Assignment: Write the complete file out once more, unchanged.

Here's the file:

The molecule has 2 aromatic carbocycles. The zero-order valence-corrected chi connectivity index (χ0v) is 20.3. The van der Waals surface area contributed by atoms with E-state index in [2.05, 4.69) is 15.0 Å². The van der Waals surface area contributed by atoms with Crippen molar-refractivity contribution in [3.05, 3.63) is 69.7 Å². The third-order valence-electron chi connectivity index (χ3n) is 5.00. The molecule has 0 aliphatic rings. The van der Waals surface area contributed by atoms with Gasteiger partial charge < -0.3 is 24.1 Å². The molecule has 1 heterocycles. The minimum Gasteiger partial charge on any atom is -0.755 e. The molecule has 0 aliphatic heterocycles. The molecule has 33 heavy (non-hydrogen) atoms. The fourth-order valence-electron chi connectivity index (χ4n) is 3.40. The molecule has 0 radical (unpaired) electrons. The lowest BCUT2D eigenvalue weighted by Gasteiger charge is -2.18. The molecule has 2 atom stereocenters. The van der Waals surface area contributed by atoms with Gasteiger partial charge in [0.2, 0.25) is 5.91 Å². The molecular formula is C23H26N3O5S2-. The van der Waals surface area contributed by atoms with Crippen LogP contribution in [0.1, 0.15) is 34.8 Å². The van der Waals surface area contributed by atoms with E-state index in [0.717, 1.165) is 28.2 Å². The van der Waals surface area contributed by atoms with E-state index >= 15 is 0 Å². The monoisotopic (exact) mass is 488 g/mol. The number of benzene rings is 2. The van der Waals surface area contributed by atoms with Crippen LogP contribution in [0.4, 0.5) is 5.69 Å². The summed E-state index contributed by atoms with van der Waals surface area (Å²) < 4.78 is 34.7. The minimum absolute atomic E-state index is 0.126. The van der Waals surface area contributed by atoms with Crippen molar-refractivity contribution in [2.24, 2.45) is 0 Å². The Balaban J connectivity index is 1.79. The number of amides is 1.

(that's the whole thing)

The molecule has 2 aromatic carbocycles. The zero-order valence-corrected chi connectivity index (χ0v) is 20.3. The van der Waals surface area contributed by atoms with E-state index in [2.05, 4.69) is 15.0 Å². The van der Waals surface area contributed by atoms with Crippen molar-refractivity contribution in [3.05, 3.63) is 69.7 Å². The third-order valence-electron chi connectivity index (χ3n) is 5.00. The molecule has 0 aliphatic rings. The van der Waals surface area contributed by atoms with Gasteiger partial charge < -0.3 is 24.1 Å². The molecule has 1 heterocycles. The minimum Gasteiger partial charge on any atom is -0.755 e. The molecule has 0 aliphatic heterocycles. The molecule has 33 heavy (non-hydrogen) atoms. The fourth-order valence-electron chi connectivity index (χ4n) is 3.40. The molecule has 0 radical (unpaired) electrons. The lowest BCUT2D eigenvalue weighted by Gasteiger charge is -2.18. The molecule has 2 atom stereocenters. The van der Waals surface area contributed by atoms with Gasteiger partial charge in [0.2, 0.25) is 5.91 Å². The molecular formula is C23H26N3O5S2-. The van der Waals surface area contributed by atoms with Crippen LogP contribution in [0.1, 0.15) is 34.8 Å². The van der Waals surface area contributed by atoms with E-state index in [0.717, 1.165) is 28.2 Å². The van der Waals surface area contributed by atoms with E-state index >= 15 is 0 Å². The monoisotopic (exact) mass is 488 g/mol. The number of benzene rings is 2. The van der Waals surface area contributed by atoms with Crippen LogP contribution in [0.4, 0.5) is 5.69 Å². The summed E-state index contributed by atoms with van der Waals surface area (Å²) < 4.78 is 34.7. The minimum absolute atomic E-state index is 0.126. The van der Waals surface area contributed by atoms with Crippen molar-refractivity contribution in [2.24, 2.45) is 0 Å². The Balaban J connectivity index is 1.79. The number of amides is 1.